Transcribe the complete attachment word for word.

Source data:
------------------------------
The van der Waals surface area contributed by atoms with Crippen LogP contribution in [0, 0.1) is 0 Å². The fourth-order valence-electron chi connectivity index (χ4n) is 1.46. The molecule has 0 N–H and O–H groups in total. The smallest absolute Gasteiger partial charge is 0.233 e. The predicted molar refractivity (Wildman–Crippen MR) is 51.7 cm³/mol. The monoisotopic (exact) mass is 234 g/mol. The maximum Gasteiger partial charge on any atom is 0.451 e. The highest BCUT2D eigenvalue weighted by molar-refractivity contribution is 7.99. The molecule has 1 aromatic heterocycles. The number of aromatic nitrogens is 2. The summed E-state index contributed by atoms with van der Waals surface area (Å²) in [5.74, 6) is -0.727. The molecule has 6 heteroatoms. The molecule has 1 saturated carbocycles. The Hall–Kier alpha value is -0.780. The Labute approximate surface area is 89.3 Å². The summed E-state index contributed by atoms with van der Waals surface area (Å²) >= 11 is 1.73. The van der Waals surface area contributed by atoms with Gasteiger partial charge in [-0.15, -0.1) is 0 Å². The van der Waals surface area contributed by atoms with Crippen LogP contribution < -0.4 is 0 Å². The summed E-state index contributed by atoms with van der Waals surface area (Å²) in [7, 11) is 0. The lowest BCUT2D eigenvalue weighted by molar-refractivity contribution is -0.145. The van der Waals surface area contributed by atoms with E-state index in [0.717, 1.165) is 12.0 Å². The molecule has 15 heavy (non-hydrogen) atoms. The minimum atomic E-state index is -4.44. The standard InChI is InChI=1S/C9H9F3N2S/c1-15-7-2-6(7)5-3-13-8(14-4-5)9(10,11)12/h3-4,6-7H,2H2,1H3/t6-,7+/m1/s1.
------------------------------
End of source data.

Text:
The van der Waals surface area contributed by atoms with Crippen LogP contribution in [0, 0.1) is 0 Å². The fourth-order valence-electron chi connectivity index (χ4n) is 1.46. The molecule has 0 N–H and O–H groups in total. The smallest absolute Gasteiger partial charge is 0.233 e. The predicted molar refractivity (Wildman–Crippen MR) is 51.7 cm³/mol. The monoisotopic (exact) mass is 234 g/mol. The maximum Gasteiger partial charge on any atom is 0.451 e. The highest BCUT2D eigenvalue weighted by molar-refractivity contribution is 7.99. The molecule has 1 aromatic heterocycles. The number of aromatic nitrogens is 2. The summed E-state index contributed by atoms with van der Waals surface area (Å²) in [5.74, 6) is -0.727. The molecule has 6 heteroatoms. The molecule has 1 saturated carbocycles. The Hall–Kier alpha value is -0.780. The Labute approximate surface area is 89.3 Å². The summed E-state index contributed by atoms with van der Waals surface area (Å²) >= 11 is 1.73. The van der Waals surface area contributed by atoms with Gasteiger partial charge in [-0.15, -0.1) is 0 Å². The van der Waals surface area contributed by atoms with Crippen LogP contribution < -0.4 is 0 Å². The summed E-state index contributed by atoms with van der Waals surface area (Å²) in [7, 11) is 0. The lowest BCUT2D eigenvalue weighted by molar-refractivity contribution is -0.145. The van der Waals surface area contributed by atoms with E-state index in [0.717, 1.165) is 12.0 Å². The molecule has 15 heavy (non-hydrogen) atoms. The minimum atomic E-state index is -4.44. The standard InChI is InChI=1S/C9H9F3N2S/c1-15-7-2-6(7)5-3-13-8(14-4-5)9(10,11)12/h3-4,6-7H,2H2,1H3/t6-,7+/m1/s1.